Definding the terms

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When engineers from different disciplines start talking to one another -- let alone when laymen start talking to engineers -- confusion is often caused by the different interpretations applied to common terminology. The interpretations in the main article are those used by power engineers.

Centralised electricity generation is what the developed world has today. A centralised system is made up of a series of large power plants of up to 2000 MW, fed by fossil fuel, nuclear or hydro and usually sited close to where these sources, or cooling water, are available. The power they generate is transmitted at high voltage to the major demand centres. This is the function of transmission systems. Distribution systems then diffuse the power at lower voltages to the final consumers. Large amounts of power can be wheeled long distances over the high voltage grid which, because of its size, has a strong stabilising influence on the whole system.

Distributed generation is the term used to describe the installation of small generation units in the distribution networks, remote from the large power plant, where they can provide power economically and possibly improve the reliability of the system. The more remote the location, the better the prospects for distributed generation. During the past decade, advances in technologies such as gas and wind power plant have speeded the development of the concept. Distributed generation is attractive to utilities competing with one another on the free markets of today because small units can be added to power systems in increments, avoiding the need for huge one-time investments. The concept of distributed generation provides an attractive market for the new renewables because of their small size. Central stations, however, still provide the majority of the energy needs of all consumers on such a system.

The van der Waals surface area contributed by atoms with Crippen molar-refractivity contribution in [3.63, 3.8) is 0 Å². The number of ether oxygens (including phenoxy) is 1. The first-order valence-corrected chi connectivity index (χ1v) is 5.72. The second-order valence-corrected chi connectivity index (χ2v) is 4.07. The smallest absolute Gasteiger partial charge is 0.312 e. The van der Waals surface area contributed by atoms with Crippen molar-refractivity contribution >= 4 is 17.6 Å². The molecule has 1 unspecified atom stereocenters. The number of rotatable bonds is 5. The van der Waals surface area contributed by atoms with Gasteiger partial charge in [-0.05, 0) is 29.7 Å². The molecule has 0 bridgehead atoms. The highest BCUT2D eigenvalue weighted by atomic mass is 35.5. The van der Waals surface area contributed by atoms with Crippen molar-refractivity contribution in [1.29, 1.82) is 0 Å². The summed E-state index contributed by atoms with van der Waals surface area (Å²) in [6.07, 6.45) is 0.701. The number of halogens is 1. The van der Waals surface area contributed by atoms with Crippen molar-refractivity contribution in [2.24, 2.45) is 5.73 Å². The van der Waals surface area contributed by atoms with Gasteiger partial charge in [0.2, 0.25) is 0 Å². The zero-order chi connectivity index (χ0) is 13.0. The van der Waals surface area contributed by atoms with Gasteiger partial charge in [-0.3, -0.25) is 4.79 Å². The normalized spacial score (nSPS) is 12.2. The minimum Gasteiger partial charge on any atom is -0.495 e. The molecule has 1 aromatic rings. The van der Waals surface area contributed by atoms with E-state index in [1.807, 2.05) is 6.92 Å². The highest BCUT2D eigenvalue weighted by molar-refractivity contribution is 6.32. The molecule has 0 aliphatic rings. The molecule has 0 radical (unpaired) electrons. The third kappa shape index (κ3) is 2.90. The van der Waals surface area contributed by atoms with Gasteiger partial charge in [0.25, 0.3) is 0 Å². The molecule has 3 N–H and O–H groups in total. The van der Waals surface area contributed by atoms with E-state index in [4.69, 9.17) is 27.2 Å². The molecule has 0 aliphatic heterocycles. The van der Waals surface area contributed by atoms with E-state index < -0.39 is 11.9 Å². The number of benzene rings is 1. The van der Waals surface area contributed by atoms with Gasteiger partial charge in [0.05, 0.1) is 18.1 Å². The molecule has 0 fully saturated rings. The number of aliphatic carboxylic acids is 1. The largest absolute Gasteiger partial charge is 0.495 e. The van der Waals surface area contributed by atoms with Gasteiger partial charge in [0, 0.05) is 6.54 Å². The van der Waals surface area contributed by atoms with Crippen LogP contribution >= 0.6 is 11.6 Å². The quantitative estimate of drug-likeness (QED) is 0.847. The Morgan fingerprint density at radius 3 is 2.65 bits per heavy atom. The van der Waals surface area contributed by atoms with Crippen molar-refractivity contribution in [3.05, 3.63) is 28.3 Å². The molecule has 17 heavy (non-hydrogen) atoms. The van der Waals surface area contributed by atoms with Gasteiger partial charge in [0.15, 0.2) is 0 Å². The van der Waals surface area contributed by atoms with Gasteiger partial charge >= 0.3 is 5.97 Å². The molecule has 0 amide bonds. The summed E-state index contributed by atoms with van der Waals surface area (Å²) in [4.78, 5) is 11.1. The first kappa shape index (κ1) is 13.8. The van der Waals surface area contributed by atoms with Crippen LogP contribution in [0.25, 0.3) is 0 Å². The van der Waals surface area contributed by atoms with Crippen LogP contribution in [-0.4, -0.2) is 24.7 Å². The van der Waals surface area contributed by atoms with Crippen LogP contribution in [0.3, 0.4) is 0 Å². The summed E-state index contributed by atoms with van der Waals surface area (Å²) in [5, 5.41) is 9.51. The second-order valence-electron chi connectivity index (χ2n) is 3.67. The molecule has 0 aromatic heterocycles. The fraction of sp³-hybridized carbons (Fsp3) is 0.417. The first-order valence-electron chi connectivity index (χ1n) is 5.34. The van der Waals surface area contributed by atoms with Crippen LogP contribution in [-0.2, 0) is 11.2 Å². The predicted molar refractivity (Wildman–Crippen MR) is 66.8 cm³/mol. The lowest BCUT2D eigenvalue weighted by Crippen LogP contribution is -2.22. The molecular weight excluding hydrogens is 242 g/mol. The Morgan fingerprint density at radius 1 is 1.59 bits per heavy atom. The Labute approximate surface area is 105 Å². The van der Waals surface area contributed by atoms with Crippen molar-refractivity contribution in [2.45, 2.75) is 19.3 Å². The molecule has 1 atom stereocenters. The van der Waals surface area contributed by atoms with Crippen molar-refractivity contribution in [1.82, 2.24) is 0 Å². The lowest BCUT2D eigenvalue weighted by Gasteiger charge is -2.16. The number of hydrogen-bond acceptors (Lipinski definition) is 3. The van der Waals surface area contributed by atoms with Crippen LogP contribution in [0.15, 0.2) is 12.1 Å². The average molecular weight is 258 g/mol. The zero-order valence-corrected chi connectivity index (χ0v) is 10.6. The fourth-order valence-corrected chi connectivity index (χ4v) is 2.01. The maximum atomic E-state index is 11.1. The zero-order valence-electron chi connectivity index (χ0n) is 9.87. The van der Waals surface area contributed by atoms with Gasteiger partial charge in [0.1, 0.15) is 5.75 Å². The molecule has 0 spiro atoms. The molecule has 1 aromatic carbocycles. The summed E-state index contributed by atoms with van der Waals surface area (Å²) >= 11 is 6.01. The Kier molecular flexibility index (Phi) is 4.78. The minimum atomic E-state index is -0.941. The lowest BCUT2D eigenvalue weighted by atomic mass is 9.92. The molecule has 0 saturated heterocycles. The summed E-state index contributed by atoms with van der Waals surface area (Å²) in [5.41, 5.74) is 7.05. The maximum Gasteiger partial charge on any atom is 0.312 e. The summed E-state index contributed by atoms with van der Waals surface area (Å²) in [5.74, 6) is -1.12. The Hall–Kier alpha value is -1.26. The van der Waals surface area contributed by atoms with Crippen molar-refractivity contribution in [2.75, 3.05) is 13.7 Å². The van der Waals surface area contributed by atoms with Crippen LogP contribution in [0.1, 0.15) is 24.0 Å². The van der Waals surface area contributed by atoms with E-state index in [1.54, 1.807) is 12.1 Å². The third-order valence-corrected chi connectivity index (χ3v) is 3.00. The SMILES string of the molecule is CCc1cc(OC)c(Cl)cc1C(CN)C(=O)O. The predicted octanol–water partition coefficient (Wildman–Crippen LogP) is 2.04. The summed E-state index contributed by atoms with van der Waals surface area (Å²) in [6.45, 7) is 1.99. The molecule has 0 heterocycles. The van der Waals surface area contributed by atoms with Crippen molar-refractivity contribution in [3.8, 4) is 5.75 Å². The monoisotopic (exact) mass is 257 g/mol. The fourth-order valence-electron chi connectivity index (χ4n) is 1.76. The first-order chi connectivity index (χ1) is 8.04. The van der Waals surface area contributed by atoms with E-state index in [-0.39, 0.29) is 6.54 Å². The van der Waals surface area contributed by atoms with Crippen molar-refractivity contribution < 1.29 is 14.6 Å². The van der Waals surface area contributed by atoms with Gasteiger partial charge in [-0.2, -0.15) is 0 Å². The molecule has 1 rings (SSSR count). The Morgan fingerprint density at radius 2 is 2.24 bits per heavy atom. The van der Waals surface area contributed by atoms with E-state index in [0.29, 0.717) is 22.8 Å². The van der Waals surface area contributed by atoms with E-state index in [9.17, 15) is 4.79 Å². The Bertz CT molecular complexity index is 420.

In the ultimate decentralised power system, much of the high voltage transmission and large power plants are done away with. Power is largely provided by a new generation of technologies, including gas turbines, wind turbines, fuel cells, and solar generators, which will create electricity locally, even within individual buildings. These thousands of individual generators and consumers will be integrated into a single "smart" system that balances supply and demand by automatically turning individual generating and consuming devices on and off. The concept has great potential in thinly populated countries where most people have no access to electricity and no money to invest in major power plant investment.

An important distinction to make is that between "renewables," which include large hydro plant, and the "new renewables." The term "new renewables" refers to waste burning technologies, landfill gas, energy crops (by mass burn or gasification), the solar technologies, wind energy and small hydro (including "run of river" schemes). The amount of large hydro already on a system, however, plays an important part in deciding how much of the new renewables can be assimilated without pushing up the need for fossil plant. The characteristics of small hydro are roughly akin to those of the steady, as opposed to intermittent, renewables.

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